The Express published a photo gallery of “The EU’s craziest decisions.” But, some of those so-called decisions weren’t actually decisions.
Some of the crazy, but not real, claims in the gallery included “the EU had banned unusually shaped bananas; that it had ruled that jam had to be 60 per cent sugar in order to be called jam; and that the EU had forbidden the sale of eggs by the dozen,” a woman named Hellen Giblin-Jowett complained to IPSO. The newspaper “said that the gallery contained 13 images; it did not accept that all of the captions were inaccurate,” IPSO reported.
The European Union’s website explains there is a regulation about fruit shape but it allows both straight and bendy bananas. “The regulation states that bananas must be ‘free from malformation or abnormal curvature,'” the website says, but bananas can have “slight defects of shape” or complete “defects of shape” depending on their class. The European Commission in the UK website explains there is a rule requiring a “minimum 60%” sugar for jam but member states have “the option to apply for an exemption to reduce this threshold.” A 2010 BBC News report explained there was no EU ban on selling eggs by the dozen.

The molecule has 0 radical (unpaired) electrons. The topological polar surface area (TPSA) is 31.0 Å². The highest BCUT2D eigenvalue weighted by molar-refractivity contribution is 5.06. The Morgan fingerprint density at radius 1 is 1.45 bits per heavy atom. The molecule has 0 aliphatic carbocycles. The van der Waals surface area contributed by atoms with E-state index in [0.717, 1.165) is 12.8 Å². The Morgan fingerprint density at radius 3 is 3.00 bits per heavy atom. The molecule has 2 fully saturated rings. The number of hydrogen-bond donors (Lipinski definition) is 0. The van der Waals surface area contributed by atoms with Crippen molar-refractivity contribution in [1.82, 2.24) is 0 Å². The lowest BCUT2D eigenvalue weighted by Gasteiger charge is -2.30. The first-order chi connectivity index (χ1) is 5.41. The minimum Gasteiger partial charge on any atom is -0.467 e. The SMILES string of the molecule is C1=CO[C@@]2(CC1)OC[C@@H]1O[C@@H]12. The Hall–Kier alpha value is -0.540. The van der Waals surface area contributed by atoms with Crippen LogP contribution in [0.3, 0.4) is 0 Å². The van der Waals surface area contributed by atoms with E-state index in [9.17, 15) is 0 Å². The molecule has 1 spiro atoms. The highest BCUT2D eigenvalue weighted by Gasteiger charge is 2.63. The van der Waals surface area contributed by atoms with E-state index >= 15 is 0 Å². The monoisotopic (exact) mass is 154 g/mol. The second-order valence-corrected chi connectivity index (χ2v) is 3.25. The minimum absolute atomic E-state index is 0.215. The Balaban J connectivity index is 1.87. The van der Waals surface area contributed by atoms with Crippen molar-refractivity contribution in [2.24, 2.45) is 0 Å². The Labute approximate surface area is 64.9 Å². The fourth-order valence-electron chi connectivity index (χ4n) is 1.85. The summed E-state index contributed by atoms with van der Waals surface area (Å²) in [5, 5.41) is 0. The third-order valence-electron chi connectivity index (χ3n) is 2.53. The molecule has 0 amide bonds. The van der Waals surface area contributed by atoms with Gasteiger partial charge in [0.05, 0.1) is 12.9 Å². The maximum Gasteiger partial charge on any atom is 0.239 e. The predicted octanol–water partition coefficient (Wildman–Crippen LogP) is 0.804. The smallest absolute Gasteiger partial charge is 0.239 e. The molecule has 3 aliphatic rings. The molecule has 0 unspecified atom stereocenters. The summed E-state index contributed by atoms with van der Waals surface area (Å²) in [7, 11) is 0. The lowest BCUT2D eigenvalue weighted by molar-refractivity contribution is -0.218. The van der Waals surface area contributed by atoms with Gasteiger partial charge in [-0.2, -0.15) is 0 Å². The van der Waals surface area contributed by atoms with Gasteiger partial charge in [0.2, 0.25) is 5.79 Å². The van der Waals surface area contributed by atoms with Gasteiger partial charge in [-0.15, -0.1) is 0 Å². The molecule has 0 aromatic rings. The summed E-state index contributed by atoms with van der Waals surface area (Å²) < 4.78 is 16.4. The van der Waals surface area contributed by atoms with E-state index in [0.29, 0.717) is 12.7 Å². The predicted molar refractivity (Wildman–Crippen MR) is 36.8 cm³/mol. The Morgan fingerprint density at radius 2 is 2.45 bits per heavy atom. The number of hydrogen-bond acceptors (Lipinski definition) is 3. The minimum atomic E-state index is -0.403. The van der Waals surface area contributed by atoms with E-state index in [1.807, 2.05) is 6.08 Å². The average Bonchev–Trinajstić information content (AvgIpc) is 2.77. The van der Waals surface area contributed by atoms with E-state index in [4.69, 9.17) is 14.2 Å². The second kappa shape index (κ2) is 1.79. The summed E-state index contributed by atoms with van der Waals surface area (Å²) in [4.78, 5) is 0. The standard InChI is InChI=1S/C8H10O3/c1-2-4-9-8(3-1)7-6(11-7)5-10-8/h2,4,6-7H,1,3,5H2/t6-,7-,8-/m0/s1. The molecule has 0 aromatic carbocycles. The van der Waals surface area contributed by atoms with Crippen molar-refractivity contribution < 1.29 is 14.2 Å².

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The Express offered to take down 5 of the 13 pictures and captions and changed the name of the photo gallery to “the EU’s craziest ideas.” However, the Express ultimately made the uncrazy decision to take the full gallery down and the complaint was resolved.
iMediaEthics has written to the Express for comment.